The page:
In the 1970s, Gordon E. Moore theorized that computer processing power doubles about every 18 months especially relative to cost or size. His theory, known as Moore’s Law, has proved largely true. Thinner, sleeker, and faster computers have replaced the big boxes and monitors people once owned 10 years ago.
This phenomenon is not limited to computers. Each day, various types of consumer electronics are constantly being upgraded or completely scrapped in favor of technological advancements. In the process, scores of old VCRs, walkman cassette decks and bulky video cameras become what is known as “e-waste” or electronic waste.
Americans have amassed an enormous amount of electronic devices—an estimated three billion in total. Given the large amount of potential products involved, e-waste includes a broad range of electronic devices. Unfortunately, improper disposal of e-waste creates a significant burden on landfills because toxic substances can leach into the soil and groundwater. Absent recycling, the problem could escalate.
The total annual global volume of e-waste is expected to reach about 40 million metric tons. In the U.S. alone, it is estimated that we generated 1.5 billion pounds of all kinds of e-waste in 2006. This includes an estimated 44 million computers and televisions.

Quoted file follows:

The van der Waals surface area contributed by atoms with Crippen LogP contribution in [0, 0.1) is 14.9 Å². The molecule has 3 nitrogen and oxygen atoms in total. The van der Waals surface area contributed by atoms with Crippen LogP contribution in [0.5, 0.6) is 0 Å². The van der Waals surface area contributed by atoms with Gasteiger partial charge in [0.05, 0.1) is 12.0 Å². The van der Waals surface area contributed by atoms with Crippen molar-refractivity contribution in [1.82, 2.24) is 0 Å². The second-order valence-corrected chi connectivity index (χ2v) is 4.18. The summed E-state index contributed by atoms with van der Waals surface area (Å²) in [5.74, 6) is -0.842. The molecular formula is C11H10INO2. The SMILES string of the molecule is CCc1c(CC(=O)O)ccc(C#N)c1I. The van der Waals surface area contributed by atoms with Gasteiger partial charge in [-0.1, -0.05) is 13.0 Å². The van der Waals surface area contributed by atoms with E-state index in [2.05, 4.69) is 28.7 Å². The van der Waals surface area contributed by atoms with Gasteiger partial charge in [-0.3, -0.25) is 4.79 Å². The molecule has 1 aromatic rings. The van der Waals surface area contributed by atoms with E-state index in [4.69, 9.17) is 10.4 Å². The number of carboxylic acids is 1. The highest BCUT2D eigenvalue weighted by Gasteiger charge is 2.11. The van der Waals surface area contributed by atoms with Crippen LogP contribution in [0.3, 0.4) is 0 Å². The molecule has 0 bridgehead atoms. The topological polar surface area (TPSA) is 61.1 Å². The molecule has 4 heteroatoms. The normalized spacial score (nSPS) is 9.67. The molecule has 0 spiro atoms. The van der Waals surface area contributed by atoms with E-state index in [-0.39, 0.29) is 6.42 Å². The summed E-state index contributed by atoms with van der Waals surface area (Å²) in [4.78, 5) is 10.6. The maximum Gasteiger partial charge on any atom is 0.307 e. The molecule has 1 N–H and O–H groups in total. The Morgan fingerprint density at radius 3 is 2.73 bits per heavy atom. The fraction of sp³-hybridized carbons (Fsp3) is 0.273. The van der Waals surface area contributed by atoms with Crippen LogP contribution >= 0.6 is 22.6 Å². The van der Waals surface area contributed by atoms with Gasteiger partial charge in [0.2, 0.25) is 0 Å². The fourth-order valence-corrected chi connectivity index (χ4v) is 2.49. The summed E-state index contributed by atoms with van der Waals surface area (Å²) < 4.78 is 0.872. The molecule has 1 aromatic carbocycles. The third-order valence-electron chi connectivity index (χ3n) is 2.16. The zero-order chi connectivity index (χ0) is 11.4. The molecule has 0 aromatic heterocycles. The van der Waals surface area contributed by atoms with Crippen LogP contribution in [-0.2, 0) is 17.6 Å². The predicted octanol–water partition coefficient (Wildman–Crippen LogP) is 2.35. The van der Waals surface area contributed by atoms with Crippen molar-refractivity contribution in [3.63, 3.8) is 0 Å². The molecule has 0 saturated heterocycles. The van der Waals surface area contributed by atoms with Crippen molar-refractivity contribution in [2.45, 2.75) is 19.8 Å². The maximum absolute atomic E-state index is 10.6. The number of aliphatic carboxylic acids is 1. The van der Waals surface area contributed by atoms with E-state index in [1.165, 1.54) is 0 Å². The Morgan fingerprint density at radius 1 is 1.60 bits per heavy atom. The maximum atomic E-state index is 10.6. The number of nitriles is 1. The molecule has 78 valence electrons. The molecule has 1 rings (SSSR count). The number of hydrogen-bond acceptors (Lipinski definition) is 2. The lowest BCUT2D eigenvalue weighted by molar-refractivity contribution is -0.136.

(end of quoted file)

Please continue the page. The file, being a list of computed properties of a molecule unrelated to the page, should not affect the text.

This amount is likely to increase because e-waste is growing at three times the rate of other municipal waste. Although e-waste accounts for only one to four percent of municipal waste, it may be responsible for as much as 70 percent of the heavy metals in landfills, including 40 percent of all lead.
Certain items are particularly harmful. For instance, CRT-based computer and television monitors contain on average four to eight pounds of lead, a highly toxic heavy metal.
E-waste should not be considered waste. It is a resource. Useful materials such as glass, copper, aluminum, plastic and other components can often be extracted and reused. Some manufacturers have even referred to e-waste as a valuable source of materials.
With an increasing array of environmentally-friendly options now available, people should consider recycling or donating their old electronic devices. With either choice, we can reduce the amount of e-waste and actually put our old items to good use.
More information about recycling electronics:
- E-Waste Harmful Materials
- Proper Disposal and Recycling of E-Waste
- How Electronics are Recycled
- Ultimate Recycling Guide
Content provided by Earth 911, the leading nationwide directory of local recycling resources.
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